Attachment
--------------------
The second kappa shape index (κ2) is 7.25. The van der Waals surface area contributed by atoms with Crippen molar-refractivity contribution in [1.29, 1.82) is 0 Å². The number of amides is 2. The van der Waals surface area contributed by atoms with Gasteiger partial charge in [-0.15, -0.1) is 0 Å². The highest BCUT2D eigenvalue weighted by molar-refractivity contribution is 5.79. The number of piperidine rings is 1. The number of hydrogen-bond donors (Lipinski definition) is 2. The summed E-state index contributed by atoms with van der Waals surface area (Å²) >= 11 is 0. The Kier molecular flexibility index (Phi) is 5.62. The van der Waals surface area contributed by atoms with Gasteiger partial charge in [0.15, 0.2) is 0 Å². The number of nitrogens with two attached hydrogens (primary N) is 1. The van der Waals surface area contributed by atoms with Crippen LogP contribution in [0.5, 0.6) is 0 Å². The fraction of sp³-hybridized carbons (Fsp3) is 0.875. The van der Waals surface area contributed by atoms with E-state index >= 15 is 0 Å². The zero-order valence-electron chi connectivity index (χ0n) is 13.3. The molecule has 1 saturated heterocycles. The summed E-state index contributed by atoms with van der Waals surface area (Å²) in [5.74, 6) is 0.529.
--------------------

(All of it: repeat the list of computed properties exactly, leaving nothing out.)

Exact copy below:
The second kappa shape index (κ2) is 7.25. The van der Waals surface area contributed by atoms with Crippen molar-refractivity contribution in [1.29, 1.82) is 0 Å². The number of amides is 2. The van der Waals surface area contributed by atoms with Gasteiger partial charge in [-0.15, -0.1) is 0 Å². The highest BCUT2D eigenvalue weighted by molar-refractivity contribution is 5.79. The number of piperidine rings is 1. The number of hydrogen-bond donors (Lipinski definition) is 2. The summed E-state index contributed by atoms with van der Waals surface area (Å²) >= 11 is 0. The Kier molecular flexibility index (Phi) is 5.62. The van der Waals surface area contributed by atoms with Gasteiger partial charge in [0.15, 0.2) is 0 Å². The number of nitrogens with two attached hydrogens (primary N) is 1. The van der Waals surface area contributed by atoms with Crippen LogP contribution in [0.5, 0.6) is 0 Å². The fraction of sp³-hybridized carbons (Fsp3) is 0.875. The van der Waals surface area contributed by atoms with E-state index >= 15 is 0 Å². The zero-order valence-electron chi connectivity index (χ0n) is 13.3. The molecule has 1 saturated heterocycles. The summed E-state index contributed by atoms with van der Waals surface area (Å²) in [5.74, 6) is 0.529.